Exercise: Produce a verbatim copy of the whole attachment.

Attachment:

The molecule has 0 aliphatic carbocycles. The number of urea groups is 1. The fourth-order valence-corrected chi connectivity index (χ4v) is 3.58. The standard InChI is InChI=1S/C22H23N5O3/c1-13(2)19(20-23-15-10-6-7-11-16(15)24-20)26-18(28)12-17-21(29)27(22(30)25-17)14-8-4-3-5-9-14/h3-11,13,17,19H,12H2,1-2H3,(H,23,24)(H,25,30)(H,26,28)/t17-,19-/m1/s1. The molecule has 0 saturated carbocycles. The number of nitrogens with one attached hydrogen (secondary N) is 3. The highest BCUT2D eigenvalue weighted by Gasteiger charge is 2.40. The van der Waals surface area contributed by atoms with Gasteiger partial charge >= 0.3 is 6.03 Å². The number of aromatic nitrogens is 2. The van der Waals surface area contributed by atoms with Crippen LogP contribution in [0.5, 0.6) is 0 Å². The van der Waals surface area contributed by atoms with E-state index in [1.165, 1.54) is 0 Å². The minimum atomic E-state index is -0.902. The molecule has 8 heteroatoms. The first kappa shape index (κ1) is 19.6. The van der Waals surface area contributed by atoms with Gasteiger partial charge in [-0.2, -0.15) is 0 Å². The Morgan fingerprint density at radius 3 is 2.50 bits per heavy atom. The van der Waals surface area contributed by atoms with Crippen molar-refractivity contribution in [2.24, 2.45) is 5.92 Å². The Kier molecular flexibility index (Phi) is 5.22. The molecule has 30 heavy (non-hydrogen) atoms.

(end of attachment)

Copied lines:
The molecule has 0 aliphatic carbocycles. The number of urea groups is 1. The fourth-order valence-corrected chi connectivity index (χ4v) is 3.58. The standard InChI is InChI=1S/C22H23N5O3/c1-13(2)19(20-23-15-10-6-7-11-16(15)24-20)26-18(28)12-17-21(29)27(22(30)25-17)14-8-4-3-5-9-14/h3-11,13,17,19H,12H2,1-2H3,(H,23,24)(H,25,30)(H,26,28)/t17-,19-/m1/s1. The molecule has 0 saturated carbocycles. The number of nitrogens with one attached hydrogen (secondary N) is 3. The highest BCUT2D eigenvalue weighted by Gasteiger charge is 2.40. The van der Waals surface area contributed by atoms with Gasteiger partial charge >= 0.3 is 6.03 Å². The number of aromatic nitrogens is 2. The van der Waals surface area contributed by atoms with Crippen LogP contribution in [0.5, 0.6) is 0 Å². The van der Waals surface area contributed by atoms with E-state index in [1.165, 1.54) is 0 Å². The minimum atomic E-state index is -0.902. The molecule has 8 heteroatoms. The first kappa shape index (κ1) is 19.6. The van der Waals surface area contributed by atoms with Gasteiger partial charge in [-0.2, -0.15) is 0 Å². The Morgan fingerprint density at radius 3 is 2.50 bits per heavy atom. The van der Waals surface area contributed by atoms with Crippen molar-refractivity contribution in [2.24, 2.45) is 5.92 Å². The Kier molecular flexibility index (Phi) is 5.22. The molecule has 30 heavy (non-hydrogen) atoms.